• I have satellite internet. My phone is VOIP. There are no phone lines/telephone poles passing my property although I have U.S. Highway 90 frontage. There is no cell reception here either. Along our section of the county the phone reception is spotty. Last night my husband and I discussed the need for a ham radio. The cost is not in the budget right now. We are off grid. We have three generators (a primary and back ups). We had a satellite phone out here once but it was real expensive when you went over the 60 minutes we were allowed. It soon became unaffordable. We also do not have 911 service for cell phones on my end of the county. The county commissioners voted not to install 911 towers because it was to expensive, but they voted themselves a pay raise. Even the sheriff’s department does not patrol our end of the county. We are on our own here. Trish called to talk with EMS because her husband has a brain tumor. The road in front of her place is a county maintained dirt road. EMS said that she would have to drive her husband or family members in an emergency up to the highway since they would not travel down her road. There was a grass fire just north of us and the fire department refused to go up there. My end of the county,which our county is over a million acres, is the bastard child.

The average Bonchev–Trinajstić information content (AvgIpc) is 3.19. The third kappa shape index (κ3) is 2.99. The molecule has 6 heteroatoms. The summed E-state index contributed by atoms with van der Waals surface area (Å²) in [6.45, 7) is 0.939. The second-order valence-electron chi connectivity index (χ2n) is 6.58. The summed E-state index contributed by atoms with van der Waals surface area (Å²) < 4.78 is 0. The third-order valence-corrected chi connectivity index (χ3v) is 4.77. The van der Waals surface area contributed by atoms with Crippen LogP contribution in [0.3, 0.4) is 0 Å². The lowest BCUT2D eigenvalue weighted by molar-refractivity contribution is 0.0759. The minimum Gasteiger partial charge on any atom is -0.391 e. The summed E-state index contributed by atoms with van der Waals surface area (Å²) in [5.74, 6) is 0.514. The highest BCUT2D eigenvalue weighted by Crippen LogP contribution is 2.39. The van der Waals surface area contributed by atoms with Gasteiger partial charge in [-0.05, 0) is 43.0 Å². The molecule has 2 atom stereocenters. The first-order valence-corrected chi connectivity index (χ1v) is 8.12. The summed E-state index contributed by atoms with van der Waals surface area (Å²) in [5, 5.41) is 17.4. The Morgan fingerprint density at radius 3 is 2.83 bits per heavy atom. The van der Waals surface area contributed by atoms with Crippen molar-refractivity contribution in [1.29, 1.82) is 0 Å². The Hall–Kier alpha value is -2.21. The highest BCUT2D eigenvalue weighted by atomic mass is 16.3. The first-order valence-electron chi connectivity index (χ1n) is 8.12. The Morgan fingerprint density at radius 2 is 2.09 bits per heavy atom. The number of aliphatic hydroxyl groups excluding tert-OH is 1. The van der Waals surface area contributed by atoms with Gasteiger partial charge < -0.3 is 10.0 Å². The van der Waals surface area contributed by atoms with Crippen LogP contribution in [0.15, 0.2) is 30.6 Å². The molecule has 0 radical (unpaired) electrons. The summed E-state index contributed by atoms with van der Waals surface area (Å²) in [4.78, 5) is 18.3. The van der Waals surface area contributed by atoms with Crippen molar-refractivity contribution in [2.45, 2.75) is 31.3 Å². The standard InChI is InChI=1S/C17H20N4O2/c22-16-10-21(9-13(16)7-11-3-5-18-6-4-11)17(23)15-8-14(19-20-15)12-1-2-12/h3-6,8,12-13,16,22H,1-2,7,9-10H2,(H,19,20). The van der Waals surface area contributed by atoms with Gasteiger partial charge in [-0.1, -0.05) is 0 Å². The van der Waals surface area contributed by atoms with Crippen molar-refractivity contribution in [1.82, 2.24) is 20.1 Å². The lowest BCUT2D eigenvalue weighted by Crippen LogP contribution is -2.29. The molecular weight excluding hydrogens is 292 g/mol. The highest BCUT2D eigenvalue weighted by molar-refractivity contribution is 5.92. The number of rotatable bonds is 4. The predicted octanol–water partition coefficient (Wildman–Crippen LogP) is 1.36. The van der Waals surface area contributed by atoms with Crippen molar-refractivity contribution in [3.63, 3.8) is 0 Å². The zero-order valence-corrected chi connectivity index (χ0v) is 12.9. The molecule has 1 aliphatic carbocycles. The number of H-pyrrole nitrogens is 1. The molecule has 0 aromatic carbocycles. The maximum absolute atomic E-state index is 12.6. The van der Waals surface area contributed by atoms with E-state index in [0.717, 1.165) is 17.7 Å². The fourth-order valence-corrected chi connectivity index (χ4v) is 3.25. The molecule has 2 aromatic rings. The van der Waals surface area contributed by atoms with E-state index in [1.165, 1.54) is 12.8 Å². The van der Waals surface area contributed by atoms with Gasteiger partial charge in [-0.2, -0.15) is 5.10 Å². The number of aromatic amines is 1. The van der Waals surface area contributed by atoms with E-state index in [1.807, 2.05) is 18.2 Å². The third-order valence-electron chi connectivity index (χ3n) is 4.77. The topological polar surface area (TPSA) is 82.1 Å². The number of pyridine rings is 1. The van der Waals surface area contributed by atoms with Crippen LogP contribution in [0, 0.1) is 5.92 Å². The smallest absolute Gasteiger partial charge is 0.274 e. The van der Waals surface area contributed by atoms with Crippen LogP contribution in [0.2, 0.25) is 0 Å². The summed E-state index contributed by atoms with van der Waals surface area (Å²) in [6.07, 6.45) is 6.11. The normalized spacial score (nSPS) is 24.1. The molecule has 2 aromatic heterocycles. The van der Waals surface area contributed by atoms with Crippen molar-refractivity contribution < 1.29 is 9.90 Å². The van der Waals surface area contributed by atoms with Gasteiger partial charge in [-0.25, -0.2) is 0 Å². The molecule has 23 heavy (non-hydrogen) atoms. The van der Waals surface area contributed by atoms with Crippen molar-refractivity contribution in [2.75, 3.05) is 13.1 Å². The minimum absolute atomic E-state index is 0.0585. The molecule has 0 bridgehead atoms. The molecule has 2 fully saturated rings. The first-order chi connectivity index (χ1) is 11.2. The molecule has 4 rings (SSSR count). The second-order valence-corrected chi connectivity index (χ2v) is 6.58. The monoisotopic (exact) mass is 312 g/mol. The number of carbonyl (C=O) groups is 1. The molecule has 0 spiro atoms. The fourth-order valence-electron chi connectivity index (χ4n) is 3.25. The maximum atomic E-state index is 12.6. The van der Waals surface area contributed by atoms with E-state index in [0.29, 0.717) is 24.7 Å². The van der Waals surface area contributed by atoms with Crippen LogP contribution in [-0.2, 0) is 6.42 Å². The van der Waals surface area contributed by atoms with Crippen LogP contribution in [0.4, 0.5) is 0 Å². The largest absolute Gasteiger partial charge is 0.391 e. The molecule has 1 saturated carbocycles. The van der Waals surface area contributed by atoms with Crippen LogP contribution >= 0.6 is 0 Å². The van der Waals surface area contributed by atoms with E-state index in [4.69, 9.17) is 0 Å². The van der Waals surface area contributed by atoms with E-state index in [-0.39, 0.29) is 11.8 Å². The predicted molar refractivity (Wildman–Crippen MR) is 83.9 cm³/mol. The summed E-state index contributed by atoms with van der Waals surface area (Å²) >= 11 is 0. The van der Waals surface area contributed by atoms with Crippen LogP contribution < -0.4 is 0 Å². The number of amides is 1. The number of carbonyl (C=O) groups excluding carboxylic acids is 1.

• California..the Third World state: brought to you by PG&E and a worthless Liberal state government

    That’s what I think of the situation. Another major fire ( Kincade) started by PG&E. When are they going to be brought to account? And by whom? The bleeding hearts who are so concerned about geese they take valuable legislative time to ban foie gras? The people who insist, in the face of rolling blackouts, that people must have electric stoves (Yes that is you, Berkeley!)?